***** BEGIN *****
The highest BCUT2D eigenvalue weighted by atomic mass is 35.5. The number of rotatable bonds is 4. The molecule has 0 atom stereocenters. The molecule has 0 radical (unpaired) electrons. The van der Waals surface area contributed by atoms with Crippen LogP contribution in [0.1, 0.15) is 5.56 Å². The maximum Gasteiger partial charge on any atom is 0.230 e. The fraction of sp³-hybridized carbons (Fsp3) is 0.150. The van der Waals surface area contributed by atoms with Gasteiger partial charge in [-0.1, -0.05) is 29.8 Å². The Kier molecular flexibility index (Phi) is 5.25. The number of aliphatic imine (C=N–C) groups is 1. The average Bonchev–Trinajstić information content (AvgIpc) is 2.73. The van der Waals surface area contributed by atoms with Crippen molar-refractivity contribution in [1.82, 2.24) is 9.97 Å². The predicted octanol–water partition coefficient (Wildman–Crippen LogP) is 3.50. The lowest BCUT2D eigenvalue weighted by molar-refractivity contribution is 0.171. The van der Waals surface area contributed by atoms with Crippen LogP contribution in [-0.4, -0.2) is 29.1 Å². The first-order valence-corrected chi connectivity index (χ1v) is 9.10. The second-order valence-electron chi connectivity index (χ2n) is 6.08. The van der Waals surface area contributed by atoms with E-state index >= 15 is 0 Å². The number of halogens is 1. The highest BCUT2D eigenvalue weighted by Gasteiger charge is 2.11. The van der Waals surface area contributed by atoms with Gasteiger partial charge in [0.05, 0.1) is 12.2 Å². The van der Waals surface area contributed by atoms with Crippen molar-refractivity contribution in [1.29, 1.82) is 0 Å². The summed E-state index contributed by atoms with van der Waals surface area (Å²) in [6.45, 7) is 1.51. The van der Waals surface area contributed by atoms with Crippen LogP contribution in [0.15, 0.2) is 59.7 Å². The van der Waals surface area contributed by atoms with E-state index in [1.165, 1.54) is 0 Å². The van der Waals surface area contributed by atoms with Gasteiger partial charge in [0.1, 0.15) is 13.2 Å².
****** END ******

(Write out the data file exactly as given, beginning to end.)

The highest BCUT2D eigenvalue weighted by atomic mass is 35.5. The number of rotatable bonds is 4. The molecule has 0 atom stereocenters. The molecule has 0 radical (unpaired) electrons. The van der Waals surface area contributed by atoms with Crippen LogP contribution in [0.1, 0.15) is 5.56 Å². The maximum Gasteiger partial charge on any atom is 0.230 e. The fraction of sp³-hybridized carbons (Fsp3) is 0.150. The van der Waals surface area contributed by atoms with Gasteiger partial charge in [-0.1, -0.05) is 29.8 Å². The Kier molecular flexibility index (Phi) is 5.25. The number of aliphatic imine (C=N–C) groups is 1. The average Bonchev–Trinajstić information content (AvgIpc) is 2.73. The van der Waals surface area contributed by atoms with Crippen molar-refractivity contribution in [1.82, 2.24) is 9.97 Å². The predicted octanol–water partition coefficient (Wildman–Crippen LogP) is 3.50. The lowest BCUT2D eigenvalue weighted by molar-refractivity contribution is 0.171. The van der Waals surface area contributed by atoms with Crippen LogP contribution in [-0.4, -0.2) is 29.1 Å². The first-order valence-corrected chi connectivity index (χ1v) is 9.10. The second-order valence-electron chi connectivity index (χ2n) is 6.08. The van der Waals surface area contributed by atoms with E-state index >= 15 is 0 Å². The number of halogens is 1. The highest BCUT2D eigenvalue weighted by Gasteiger charge is 2.11. The van der Waals surface area contributed by atoms with Gasteiger partial charge in [0.05, 0.1) is 12.2 Å². The van der Waals surface area contributed by atoms with Crippen molar-refractivity contribution in [1.29, 1.82) is 0 Å². The summed E-state index contributed by atoms with van der Waals surface area (Å²) in [6.45, 7) is 1.51. The van der Waals surface area contributed by atoms with Crippen LogP contribution in [0.15, 0.2) is 59.7 Å². The van der Waals surface area contributed by atoms with E-state index in [1.165, 1.54) is 0 Å². The van der Waals surface area contributed by atoms with Gasteiger partial charge in [0.1, 0.15) is 13.2 Å².